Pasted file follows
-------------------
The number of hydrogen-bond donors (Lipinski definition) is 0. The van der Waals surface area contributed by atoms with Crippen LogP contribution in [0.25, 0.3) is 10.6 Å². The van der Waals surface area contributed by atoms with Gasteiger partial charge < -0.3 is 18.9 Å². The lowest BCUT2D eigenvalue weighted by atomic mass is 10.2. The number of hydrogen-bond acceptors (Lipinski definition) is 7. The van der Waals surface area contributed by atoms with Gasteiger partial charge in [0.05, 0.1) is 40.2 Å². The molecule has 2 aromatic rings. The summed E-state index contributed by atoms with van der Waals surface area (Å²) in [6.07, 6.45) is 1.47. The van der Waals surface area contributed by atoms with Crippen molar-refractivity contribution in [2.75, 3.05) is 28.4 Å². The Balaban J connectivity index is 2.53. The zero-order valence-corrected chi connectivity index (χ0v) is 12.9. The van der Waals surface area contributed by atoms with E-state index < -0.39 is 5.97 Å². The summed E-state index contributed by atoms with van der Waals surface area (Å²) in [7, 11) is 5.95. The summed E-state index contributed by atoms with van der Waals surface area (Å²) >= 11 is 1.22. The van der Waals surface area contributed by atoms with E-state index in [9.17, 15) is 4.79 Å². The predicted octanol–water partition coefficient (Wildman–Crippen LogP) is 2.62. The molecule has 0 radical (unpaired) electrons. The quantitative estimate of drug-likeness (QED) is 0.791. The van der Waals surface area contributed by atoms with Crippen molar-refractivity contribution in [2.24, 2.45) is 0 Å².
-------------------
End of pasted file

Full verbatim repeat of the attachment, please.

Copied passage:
The number of hydrogen-bond donors (Lipinski definition) is 0. The van der Waals surface area contributed by atoms with Crippen LogP contribution in [0.25, 0.3) is 10.6 Å². The van der Waals surface area contributed by atoms with Gasteiger partial charge < -0.3 is 18.9 Å². The lowest BCUT2D eigenvalue weighted by atomic mass is 10.2. The number of hydrogen-bond acceptors (Lipinski definition) is 7. The van der Waals surface area contributed by atoms with Gasteiger partial charge in [0.05, 0.1) is 40.2 Å². The molecule has 2 aromatic rings. The summed E-state index contributed by atoms with van der Waals surface area (Å²) in [6.07, 6.45) is 1.47. The van der Waals surface area contributed by atoms with Crippen molar-refractivity contribution in [2.75, 3.05) is 28.4 Å². The Balaban J connectivity index is 2.53. The zero-order valence-corrected chi connectivity index (χ0v) is 12.9. The van der Waals surface area contributed by atoms with E-state index < -0.39 is 5.97 Å². The summed E-state index contributed by atoms with van der Waals surface area (Å²) in [7, 11) is 5.95. The summed E-state index contributed by atoms with van der Waals surface area (Å²) >= 11 is 1.22. The van der Waals surface area contributed by atoms with E-state index in [9.17, 15) is 4.79 Å². The predicted octanol–water partition coefficient (Wildman–Crippen LogP) is 2.62. The molecule has 0 radical (unpaired) electrons. The quantitative estimate of drug-likeness (QED) is 0.791. The van der Waals surface area contributed by atoms with Crippen molar-refractivity contribution in [2.24, 2.45) is 0 Å².